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File image of Peter Ndegwa, CEO, Safaricom


Safaricom reports 75pc rise in number of staff dismissed over fraud.

NAIROBI, Kenya, Sept 30 – Safaricom has reported a 75 per cent rise in the number of staff dismissed over fraud following the dismissal of 28 staff over such offences in the year ending March.

According to the 10th Sustainable Business Report,  the firm also issued 19 warnings to its employees similarly to last year when an additional 16 staff were dismissed.

The publication themed ‘Standing Together: Going Beyond’ added that the increase in the number of fraud cases done by employees resulted in a decrease in the economic value generated by the firm.

“Each year, a portion of the economic value generated by Safaricom is lost as a result of corruption that takes place in the Kenyan economy,” the report noted.

The increase in the number of cases was attributed to a lack of proper face-to-face ethical training sessions due to COVID-19 restrictions.

“The significant drop in agent training is attributable to the fact that training sessions in FY21 were zoom sessions that only covered agent principals and did not include agent assistants as in previous years,” the report noted.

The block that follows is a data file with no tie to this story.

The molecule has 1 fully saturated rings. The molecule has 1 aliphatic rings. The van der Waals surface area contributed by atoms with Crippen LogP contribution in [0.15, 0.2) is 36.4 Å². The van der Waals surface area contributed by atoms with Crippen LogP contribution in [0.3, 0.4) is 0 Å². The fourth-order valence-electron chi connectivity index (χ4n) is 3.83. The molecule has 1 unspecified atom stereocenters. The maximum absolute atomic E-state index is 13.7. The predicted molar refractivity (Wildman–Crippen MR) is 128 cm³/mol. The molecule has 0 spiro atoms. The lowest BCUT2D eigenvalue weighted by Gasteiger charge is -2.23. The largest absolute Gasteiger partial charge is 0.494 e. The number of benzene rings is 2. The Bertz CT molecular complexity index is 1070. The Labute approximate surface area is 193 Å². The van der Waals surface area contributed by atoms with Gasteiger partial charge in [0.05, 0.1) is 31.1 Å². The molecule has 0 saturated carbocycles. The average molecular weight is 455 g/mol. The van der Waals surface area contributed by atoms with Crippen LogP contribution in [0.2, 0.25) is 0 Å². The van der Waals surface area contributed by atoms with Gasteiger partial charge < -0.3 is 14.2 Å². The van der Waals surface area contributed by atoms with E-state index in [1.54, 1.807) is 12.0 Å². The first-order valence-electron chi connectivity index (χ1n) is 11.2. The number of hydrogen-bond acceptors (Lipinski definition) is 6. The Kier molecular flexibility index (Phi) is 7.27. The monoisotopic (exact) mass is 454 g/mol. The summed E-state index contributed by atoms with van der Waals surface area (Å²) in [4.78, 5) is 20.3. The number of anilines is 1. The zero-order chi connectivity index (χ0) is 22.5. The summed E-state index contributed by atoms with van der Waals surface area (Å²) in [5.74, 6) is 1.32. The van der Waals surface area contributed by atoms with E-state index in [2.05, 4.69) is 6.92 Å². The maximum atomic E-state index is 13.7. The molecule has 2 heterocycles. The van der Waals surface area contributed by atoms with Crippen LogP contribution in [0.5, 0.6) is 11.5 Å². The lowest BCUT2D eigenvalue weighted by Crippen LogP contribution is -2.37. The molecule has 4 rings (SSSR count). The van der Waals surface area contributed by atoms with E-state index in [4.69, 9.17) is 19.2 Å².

In order to combat the fraud, the telco noted that it established fraud management squads that specialized in analytics, customer awareness, and process reviews that drive customer safety through continuous customer fraud awareness.

“The squads have completed three key initiatives, targeting irregular subscriber registration,  focused awareness to customers and review of the processes followed by SIM selling outlets,” the firm added.

At the same time, the report revealed that the number of persons living with disabilities working at the firm accounts for 2.2 percent of all staff, signifying a 5.6 percent reduction.

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The gender threshold at the firm stands at 50 percent with 34 percent of women holding senior positions, a one percent decrease from 2020.

Overall the company noted that it sustained 1,003,669 jobs despite the economic impact and created a total value of Shs 664 billion for the Kenyan society in its last financial year.

It also contributed Shs 557.1 billion to the economy, amounting to 5.2 percent of Kenya’s Gross Domestic Product (GDP).



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